• I hear you, Robin. I fear this will sound defensive, but given that you are coming here to tell me why I made a poor choice, I’d like to explain why I disagree, or at least why it’s a choice I’d make again.

      I’m one person trying to lead a conversation among nearly 250,000. Often that feels like fighting a forest fire with a garden house. Sometimes I simply can’t do it and give my family what they need and deserve simultaneously. In those situations, my family will always win.

      To wait until I had the capacity to manage the fallout, as it were (as a working mom trying to manage our own fires at home) would have meant letting the AS post stand unanswered and I couldn’t do that. Rightly or wrongly, I felt far too strongly about it and the message that it sent to autistic individuals to remain silent, even for a day, a week, or however long it might have taken to have the time and wherewithal to appropriately moderate the comments.

      This is my blog. It’s a place where I share my feelings on various topics and often advocate for the Autistic Community. While I’m thrilled to have the community that’s popped up around it – and from which I learn tremendously – I won’t ever leave my autistic friends and family to twist in the wind because there’s a possibility that allistic folks will get upset or not be able to handle the consequences of their own comments without me there to babysit, translate, moderate, or whatever else might be expected of me.

      So while I wish I could have done what I usually do and I was and remain horrified by what transpired in my absence, those that I chose to prioritize – my immediate family and my autistic family, will always take precedence.

      Thank you for your generous words regarding my writing and what I do and for participating in the conversation.

      • Why don’t you get some trusted friends to help you out with moderation duties? FB makes it easy to add moderators to a page, and I’m sure you have plenty of volunteers to choose from.

  6. I wasn’t sure where else to say this where you would see it so I figured I would post here! Hope both girls have a good day at school! And if you ever have any questions about Katie’s high school, I went there and graduated this year, so I can answer any and all 🙂

  7. Jess, this is an example of what was said to me by my son, who is not on the spectrum, although at one point we thought he might be. Which brought me to your blog. He’s 11. We were joking around that when he was in my tummy he was Rachel, until we learned he was a boy. He asked how, I began that I had a test and one of things they could tell me was the sex. (I had a CVS).. OMG he asked me what I was going to do if the test didn’t check out. I had no idea he could jump to that conclusion.. which makes me happy that I had not posted anything about being anxious as I was about the test (older mom here). So I understand the need to not blast it out.. even though it might be very cathartic for those dealing with some of these tough times, it’s not in the best interest of any child to have this all documented. Closed groups, venting areas are needed but need to be secure.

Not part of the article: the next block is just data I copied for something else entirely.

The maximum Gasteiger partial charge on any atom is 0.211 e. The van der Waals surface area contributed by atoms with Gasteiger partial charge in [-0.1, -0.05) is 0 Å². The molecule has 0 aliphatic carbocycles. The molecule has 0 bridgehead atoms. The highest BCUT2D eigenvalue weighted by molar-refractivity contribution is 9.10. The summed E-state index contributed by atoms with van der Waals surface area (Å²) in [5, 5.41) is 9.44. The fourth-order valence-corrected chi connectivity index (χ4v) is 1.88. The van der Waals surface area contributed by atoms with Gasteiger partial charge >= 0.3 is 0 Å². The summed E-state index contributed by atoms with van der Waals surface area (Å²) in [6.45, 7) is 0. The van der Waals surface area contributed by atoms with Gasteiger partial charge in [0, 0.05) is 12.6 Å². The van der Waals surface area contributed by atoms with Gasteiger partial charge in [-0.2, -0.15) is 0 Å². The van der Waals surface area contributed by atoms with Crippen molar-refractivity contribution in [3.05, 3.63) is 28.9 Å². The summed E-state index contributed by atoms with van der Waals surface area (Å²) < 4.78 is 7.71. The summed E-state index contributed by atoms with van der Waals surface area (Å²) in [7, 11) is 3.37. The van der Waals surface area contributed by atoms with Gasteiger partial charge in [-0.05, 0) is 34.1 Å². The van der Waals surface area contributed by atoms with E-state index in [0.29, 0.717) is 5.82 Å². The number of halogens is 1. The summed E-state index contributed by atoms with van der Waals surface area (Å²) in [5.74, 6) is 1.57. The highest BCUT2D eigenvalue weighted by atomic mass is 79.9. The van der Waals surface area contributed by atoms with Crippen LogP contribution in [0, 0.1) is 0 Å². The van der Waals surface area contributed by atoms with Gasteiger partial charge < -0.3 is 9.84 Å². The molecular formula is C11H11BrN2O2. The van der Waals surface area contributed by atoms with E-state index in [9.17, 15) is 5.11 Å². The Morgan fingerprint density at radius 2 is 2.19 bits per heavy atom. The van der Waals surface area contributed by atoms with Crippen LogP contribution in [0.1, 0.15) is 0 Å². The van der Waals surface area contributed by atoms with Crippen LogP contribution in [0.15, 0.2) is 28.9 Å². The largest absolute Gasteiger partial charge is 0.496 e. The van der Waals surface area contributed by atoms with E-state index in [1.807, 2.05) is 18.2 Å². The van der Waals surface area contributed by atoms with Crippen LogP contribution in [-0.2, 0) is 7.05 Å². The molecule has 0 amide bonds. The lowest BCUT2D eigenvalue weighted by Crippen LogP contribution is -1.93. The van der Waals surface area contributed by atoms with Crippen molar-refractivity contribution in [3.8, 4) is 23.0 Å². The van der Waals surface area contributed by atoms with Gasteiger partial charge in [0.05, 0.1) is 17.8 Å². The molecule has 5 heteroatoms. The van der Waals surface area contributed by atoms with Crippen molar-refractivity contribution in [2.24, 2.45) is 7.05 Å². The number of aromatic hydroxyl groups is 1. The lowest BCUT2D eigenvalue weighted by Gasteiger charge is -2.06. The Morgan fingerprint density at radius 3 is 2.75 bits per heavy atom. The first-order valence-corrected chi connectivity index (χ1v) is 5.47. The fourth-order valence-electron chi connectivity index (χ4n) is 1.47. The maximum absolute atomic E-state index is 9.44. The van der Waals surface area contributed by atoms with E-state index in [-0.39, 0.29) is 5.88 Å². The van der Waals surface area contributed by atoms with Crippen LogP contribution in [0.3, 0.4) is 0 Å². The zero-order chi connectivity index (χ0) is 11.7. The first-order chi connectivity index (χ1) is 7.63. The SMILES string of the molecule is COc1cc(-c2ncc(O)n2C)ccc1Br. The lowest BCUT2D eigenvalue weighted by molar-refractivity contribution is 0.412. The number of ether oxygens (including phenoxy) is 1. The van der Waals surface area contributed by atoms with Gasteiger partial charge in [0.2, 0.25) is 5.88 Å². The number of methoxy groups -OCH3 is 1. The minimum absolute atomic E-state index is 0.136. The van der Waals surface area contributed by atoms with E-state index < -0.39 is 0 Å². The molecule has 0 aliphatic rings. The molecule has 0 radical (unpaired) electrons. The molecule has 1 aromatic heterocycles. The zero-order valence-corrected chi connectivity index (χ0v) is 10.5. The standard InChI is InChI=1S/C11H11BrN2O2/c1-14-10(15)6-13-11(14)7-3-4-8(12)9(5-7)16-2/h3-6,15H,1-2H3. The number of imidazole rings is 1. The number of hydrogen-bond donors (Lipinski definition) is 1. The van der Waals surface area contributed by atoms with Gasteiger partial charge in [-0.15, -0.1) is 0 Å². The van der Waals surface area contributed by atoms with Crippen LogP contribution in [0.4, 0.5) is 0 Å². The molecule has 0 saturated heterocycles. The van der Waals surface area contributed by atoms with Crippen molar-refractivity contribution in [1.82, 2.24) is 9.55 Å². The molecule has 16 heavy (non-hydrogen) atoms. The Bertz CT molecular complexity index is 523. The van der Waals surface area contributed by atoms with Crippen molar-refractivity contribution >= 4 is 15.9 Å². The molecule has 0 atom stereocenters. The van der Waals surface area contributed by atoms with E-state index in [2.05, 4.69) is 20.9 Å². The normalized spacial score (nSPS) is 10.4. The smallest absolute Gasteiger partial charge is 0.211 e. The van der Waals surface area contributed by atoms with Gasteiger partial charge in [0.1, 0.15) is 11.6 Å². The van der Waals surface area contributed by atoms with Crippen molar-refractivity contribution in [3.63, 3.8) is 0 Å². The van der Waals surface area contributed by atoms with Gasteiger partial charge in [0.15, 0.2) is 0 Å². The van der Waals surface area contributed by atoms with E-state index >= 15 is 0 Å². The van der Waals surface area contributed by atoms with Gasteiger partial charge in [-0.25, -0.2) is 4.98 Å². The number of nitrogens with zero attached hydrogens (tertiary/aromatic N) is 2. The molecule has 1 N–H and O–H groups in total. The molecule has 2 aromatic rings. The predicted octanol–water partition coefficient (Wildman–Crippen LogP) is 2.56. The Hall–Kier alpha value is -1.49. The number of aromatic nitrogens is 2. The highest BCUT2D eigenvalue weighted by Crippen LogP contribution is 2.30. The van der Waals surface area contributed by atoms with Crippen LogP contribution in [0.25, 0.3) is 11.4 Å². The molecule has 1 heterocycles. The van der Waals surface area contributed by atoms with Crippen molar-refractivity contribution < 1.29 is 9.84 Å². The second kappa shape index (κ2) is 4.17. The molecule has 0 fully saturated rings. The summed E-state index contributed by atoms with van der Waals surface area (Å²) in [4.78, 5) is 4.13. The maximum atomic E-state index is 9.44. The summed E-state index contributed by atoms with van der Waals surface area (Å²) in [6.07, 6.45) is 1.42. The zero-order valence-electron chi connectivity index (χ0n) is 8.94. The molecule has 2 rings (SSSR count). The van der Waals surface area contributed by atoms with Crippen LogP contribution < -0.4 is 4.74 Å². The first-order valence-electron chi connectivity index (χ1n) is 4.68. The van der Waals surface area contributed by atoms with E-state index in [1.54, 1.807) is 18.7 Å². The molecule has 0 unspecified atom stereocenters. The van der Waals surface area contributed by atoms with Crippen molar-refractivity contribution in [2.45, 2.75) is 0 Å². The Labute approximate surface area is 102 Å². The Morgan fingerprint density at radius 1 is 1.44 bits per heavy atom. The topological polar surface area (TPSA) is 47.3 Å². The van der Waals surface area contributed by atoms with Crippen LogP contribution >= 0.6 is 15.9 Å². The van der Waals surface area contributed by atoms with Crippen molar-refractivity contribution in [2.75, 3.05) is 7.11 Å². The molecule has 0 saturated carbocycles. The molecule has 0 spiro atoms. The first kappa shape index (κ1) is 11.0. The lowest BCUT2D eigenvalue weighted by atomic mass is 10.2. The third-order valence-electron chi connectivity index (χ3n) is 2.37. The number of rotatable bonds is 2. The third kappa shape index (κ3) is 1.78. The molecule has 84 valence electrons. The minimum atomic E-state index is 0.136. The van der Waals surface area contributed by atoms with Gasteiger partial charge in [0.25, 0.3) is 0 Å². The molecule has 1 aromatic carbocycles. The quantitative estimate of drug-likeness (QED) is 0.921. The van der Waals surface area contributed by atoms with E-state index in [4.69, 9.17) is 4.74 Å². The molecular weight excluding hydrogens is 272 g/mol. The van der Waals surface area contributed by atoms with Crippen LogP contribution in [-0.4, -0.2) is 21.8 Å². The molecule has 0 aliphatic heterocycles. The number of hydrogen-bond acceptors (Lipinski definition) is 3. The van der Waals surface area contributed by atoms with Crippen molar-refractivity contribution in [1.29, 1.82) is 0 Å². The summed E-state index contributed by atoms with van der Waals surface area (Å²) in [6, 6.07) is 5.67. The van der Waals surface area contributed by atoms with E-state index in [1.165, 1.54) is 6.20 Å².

8. Pingback: Respect and privacy | lovenlearning

  9. I am writing a piece about resolutions for the autism community for 2016 and linked to this blog as an example of my suggested resolution #2, resolving to treat each other with respect when disagreeing. I know you are super busy, but I was wondering whether I could get your input on the piece before I try to publish it. Thanks so much for considering my request and for all you do for our community!!!!

    • hi, sophy .. thanks for the link. it’s a tough thing, especially given the stakes of some of the debates. while mutual respect is a wonderful goal and is tremendously important, it can so often be a false premise – ie parent or so-called advocacy organization does something horribly dehumanizing to autistic people and then autistic activists are chided for not being “respectful” of those people when standing up for their own and their community’s dignity and most basic civil rights. so i’d caution that it’s far more nuanced than it sometimes appears.

      • Thanks for your input. I’d like to respond and, if you’re interested, send you a draft of what I’ve written. But I need to do it offline (and definitely not on Facebook) because the piece and my thoughts are not ready for primetime or public consumption yet because they’re not fully formed. Also, one of the autistic writers I sent it to made a private comment that confirms my inclination to keep the discussion offline right now. I’m assuming you can access my email address here. If not, let me know. If it takes a while to respond, please understand that my guy needs extra attention during vacation. (Right now, he wants his turkey burger and he wants it now! and off I go) Thanks for your thoughts, as always!

      • I totally understand. Unfortunately, I can’t do email. If there’s anything further we can do here though, feel free 🙂